The United States Experience with Economic Incentives to Control Environmental Pollution July 1992
Abstract

This was the first in a series of reports on this subject.  The second report was issued in 1997, including a section on international use of incentives, and the third in 2001.  A report on international use of incentives was issued in 2004.

In the past few years, economic incentives have moved from relative obscurity to a significant role as a tool for managing the environment. Nowhere is this attention to incentives more explicit than in the 1990 Clean Air Act Amendments. That legislation authorizes incentive-based mechanisms for the control of acid rain, for the evelopment of cleaner burning gasoline and less polluting vehicles, for states to use in controlling urban ozone and carbon monoxide, and to facilitate the reduction of toxic air emissions.

Other key environmental statutes, the Clean Water Act and the Resource Conservation and Recovery Act, are now up for reauthorization. Incentive mechanisms promise to be actively debated as these and other environmental legislative proposals make their way through Congress. EPA is currently preparing analyses of numerous possible incentives to support this debate. At the state level, some incentive programs have been implemented, and many other proposals are currently under active consideration.

With current high levels of interest in incentive mechanisms for environmental management, it is useful to examine the record to date. Over the past 20 years, federal, state, and local authorities have enacted a diverse array of environmental incentive mechanisms. How well have these mechanisms performed? What can be learned from the record that will assist in the formulation of new mechanisms? How economically efficient have these mechanisms been in achieving their objectives?

This report examines that record, highlighting applications of emission and effluent fees, charges for solid waste disposal, marketable permit systems for air and water pollution, deposit-refund systems, and information and liability mechanisms. All satisfy the basic requirement that an incentive provide a continuous signal to pollution generators to be aware of and act on opportunities to reduce releases of pollution to the environment.

The report first reviews the available information on the economic efficiency and environmental effects of economic incentives in general. The literature uniformly finds that economic incentives should be much more economically efficient in controlling pollution than the traditional command-and-control approaches. Some studies, however, indicate that the cost savings actually realized have fallen short of those predicted by these studies.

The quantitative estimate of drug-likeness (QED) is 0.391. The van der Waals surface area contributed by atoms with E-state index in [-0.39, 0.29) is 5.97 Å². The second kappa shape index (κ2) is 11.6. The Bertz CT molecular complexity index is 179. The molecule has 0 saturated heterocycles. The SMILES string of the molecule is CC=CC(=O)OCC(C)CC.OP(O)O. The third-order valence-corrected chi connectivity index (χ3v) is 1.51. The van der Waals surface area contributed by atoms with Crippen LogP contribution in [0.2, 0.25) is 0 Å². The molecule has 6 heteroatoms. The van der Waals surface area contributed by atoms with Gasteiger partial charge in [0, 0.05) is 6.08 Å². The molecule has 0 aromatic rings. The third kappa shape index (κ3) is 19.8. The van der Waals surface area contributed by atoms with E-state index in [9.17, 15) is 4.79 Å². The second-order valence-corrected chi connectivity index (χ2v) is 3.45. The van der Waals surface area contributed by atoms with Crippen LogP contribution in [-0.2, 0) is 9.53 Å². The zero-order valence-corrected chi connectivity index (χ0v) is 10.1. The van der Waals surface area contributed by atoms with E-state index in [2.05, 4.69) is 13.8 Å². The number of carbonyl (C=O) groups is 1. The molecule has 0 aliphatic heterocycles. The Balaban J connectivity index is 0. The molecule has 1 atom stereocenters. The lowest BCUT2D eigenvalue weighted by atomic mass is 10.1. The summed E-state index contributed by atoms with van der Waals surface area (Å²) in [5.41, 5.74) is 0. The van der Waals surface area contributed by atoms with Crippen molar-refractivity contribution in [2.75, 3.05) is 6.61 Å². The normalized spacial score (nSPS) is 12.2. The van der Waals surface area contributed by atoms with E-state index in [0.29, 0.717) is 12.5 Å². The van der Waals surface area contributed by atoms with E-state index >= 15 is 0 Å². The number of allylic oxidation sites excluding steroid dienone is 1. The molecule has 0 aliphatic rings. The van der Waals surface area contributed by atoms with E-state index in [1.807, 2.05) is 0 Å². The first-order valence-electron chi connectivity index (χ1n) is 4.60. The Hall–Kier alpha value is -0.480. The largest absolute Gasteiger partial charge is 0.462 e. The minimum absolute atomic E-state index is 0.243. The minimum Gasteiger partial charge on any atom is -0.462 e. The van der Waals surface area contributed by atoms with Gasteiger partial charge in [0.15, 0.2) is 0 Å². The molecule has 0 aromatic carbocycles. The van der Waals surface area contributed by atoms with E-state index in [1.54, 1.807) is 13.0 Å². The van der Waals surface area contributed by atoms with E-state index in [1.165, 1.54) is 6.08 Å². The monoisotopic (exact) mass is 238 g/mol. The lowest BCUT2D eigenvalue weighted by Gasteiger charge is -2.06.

Economic incentives should be particularly efficient when diverse sources of pollution are involved which are most efficiently controlled using little-known technology. In addition, incentives provide a stimulus to innovation and technical change. The evidence on the environmental effects of economic incentives, while much less extensive than that on economic efficiency, suggests that incentives mechanisms are fully compatible with environmental objectives.

The historic record concerning individual incentive programs suggests that although there have been a number of important successes, in some cases incentive programs have failed to live up to their full theoretical promise. This appears to be the result of the particular design features of the programs tried, however, rather than the theoretical promise of the approach.  In most cases, fees and charges have been designed primarily to raise government revenue, and have thus been set too low to have significant effects.  Trading systems have often been constained by complicated regulations, but some new ones which have not as yet been fully implemented hold out considerable promise for being both effective and efficient in reducing pollution.  Beverage container deposits appear to have greatly reduced litter, but there is only limited knowledge of the impact of other deposit-refund systems and virtually no analysis of the costs and benefits of any of the deposit-refund mechanisms.  Some programs providing information appear to be having great impract among fully implemented incentives considered in this report and are likely to be economically efficient as well, but have not been examined with the detailed scrutiny necessary for a fair evaluation of performance.  Liability mechanisms can do act as efective incentives, but structuring liability rules to accurately intrernaize the costs of pollution has proved difficult.

Finally, a review of the use of economic incentives outside the United States suggests a preference for a somewhat different mix of incentive mechanisms but somewhat similar conclusions as to their effectiveness and efficiency as in the United States. The United States uses many more marketable permit systems than European countries, but much less environmental labelling. Although charges and fees are used more widely in Europe, they also tend to be revenue-raising instruments with few incentive impacts, as in the United States. The lack of incentive impact of charges is due primarily to their low magnitude and because a number of the charges are not closely linked to waste generation or product consumption. As in the United States, official interest in economic incentives appears to be increasing in Europe.

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